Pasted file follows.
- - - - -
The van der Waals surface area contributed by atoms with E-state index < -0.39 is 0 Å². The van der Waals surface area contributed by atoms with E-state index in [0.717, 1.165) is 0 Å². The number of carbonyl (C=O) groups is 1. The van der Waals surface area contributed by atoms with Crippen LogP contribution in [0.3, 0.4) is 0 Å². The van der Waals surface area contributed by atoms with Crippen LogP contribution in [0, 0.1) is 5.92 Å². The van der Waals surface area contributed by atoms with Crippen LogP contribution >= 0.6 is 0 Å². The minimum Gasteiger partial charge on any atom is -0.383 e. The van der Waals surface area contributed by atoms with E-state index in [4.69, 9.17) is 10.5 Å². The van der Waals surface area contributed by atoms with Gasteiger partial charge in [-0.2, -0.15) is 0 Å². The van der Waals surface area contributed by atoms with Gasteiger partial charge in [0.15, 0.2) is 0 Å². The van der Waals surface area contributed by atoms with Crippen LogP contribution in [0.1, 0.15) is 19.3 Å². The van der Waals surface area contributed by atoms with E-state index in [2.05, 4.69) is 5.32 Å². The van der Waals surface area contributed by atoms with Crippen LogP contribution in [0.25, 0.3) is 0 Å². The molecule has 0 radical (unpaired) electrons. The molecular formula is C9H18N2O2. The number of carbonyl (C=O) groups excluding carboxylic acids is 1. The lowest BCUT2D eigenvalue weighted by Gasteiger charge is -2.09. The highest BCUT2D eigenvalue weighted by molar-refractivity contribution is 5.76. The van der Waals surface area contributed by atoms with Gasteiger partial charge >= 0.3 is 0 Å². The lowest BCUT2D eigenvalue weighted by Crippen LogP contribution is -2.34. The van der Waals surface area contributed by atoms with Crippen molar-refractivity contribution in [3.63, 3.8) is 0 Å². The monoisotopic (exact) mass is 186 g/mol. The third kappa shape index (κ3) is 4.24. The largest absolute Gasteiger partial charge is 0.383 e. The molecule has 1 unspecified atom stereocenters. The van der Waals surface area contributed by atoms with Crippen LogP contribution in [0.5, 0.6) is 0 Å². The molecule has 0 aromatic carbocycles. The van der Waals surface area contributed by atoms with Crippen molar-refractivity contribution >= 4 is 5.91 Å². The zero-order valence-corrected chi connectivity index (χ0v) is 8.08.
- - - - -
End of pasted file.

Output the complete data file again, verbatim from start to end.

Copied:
The van der Waals surface area contributed by atoms with E-state index < -0.39 is 0 Å². The van der Waals surface area contributed by atoms with E-state index in [0.717, 1.165) is 0 Å². The number of carbonyl (C=O) groups is 1. The van der Waals surface area contributed by atoms with Crippen LogP contribution in [0.3, 0.4) is 0 Å². The van der Waals surface area contributed by atoms with Crippen LogP contribution in [0, 0.1) is 5.92 Å². The van der Waals surface area contributed by atoms with Crippen LogP contribution >= 0.6 is 0 Å². The minimum Gasteiger partial charge on any atom is -0.383 e. The van der Waals surface area contributed by atoms with E-state index in [4.69, 9.17) is 10.5 Å². The van der Waals surface area contributed by atoms with Gasteiger partial charge in [-0.2, -0.15) is 0 Å². The van der Waals surface area contributed by atoms with Gasteiger partial charge in [0.15, 0.2) is 0 Å². The van der Waals surface area contributed by atoms with Crippen LogP contribution in [0.1, 0.15) is 19.3 Å². The van der Waals surface area contributed by atoms with E-state index in [2.05, 4.69) is 5.32 Å². The van der Waals surface area contributed by atoms with Crippen LogP contribution in [0.25, 0.3) is 0 Å². The molecule has 0 radical (unpaired) electrons. The molecular formula is C9H18N2O2. The number of carbonyl (C=O) groups excluding carboxylic acids is 1. The lowest BCUT2D eigenvalue weighted by Gasteiger charge is -2.09. The highest BCUT2D eigenvalue weighted by molar-refractivity contribution is 5.76. The van der Waals surface area contributed by atoms with Gasteiger partial charge >= 0.3 is 0 Å². The lowest BCUT2D eigenvalue weighted by Crippen LogP contribution is -2.34. The van der Waals surface area contributed by atoms with Crippen molar-refractivity contribution in [3.63, 3.8) is 0 Å². The monoisotopic (exact) mass is 186 g/mol. The third kappa shape index (κ3) is 4.24. The largest absolute Gasteiger partial charge is 0.383 e. The molecule has 1 unspecified atom stereocenters. The van der Waals surface area contributed by atoms with Crippen LogP contribution in [0.5, 0.6) is 0 Å². The molecule has 0 aromatic carbocycles. The van der Waals surface area contributed by atoms with Crippen molar-refractivity contribution >= 4 is 5.91 Å². The zero-order valence-corrected chi connectivity index (χ0v) is 8.08.